FEBRUARY 5, 2014
Freed-Hardeman University is currently showing the artwork of Christopher Nadasky in the Bulliner Clayton Visual Arts Center. “Of Moths and Rust” will be on display through Feb. 20. It will be available for viewing from. The exhibit is open Monday-Thursday, 8 a.m.-5 p.m. and Friday, 8 a.m.-12 p.m. There will be a closing reception and artist’s talk Feb. 20, 5-7 p.m.
Most of Nadasky’s work is mixed media, including clay and stoneware. The intention is for these works to mimic those items that may be discovered at an archeological dig or viewed at a museum.
“My work seeks to make the viewer think about the relationship between the technology that we rely so heavily upon and the human condition,” Nadasky said.
According to Nadasky, it is possible that the technology our society depends on to document our culture is impermanent, and may become obsolete and unreadable in the future. This will leave behind what he calls “a dark cultural legacy.”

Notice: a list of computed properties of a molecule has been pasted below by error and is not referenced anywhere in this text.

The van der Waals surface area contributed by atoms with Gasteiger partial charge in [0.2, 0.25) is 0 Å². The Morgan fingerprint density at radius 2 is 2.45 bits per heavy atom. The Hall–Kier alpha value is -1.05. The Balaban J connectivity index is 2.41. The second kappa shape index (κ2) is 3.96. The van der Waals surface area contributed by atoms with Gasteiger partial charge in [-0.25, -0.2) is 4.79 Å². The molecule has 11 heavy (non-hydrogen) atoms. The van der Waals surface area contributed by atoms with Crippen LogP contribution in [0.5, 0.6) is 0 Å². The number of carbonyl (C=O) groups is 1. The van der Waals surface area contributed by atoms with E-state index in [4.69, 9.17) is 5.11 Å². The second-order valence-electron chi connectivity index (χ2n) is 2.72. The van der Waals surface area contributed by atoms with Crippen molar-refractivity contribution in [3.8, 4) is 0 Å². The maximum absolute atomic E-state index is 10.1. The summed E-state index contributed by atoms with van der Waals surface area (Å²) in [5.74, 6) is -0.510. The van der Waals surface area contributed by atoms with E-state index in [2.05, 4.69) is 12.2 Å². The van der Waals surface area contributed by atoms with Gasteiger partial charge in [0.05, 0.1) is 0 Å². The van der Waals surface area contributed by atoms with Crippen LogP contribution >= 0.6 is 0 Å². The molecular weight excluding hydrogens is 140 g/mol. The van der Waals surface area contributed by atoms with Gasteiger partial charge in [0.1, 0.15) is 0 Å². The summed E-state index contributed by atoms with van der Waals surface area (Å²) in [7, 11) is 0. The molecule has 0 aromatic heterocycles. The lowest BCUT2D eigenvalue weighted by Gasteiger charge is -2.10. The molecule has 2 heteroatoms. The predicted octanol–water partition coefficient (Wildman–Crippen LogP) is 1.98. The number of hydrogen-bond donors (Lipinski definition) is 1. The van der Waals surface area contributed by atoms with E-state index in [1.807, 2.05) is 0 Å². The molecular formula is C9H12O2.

“We need a transformation in culture that will move us back toward an understanding of the permanent; one that encompasses benefit for those that come after us,” he said.
Nadasky is a resident of Milan, Tenn. He is currently a professor at Union University in Jackson, where he teaches design, drawing and painting. His works are displayed in several collections, including the Tennessee State Museum.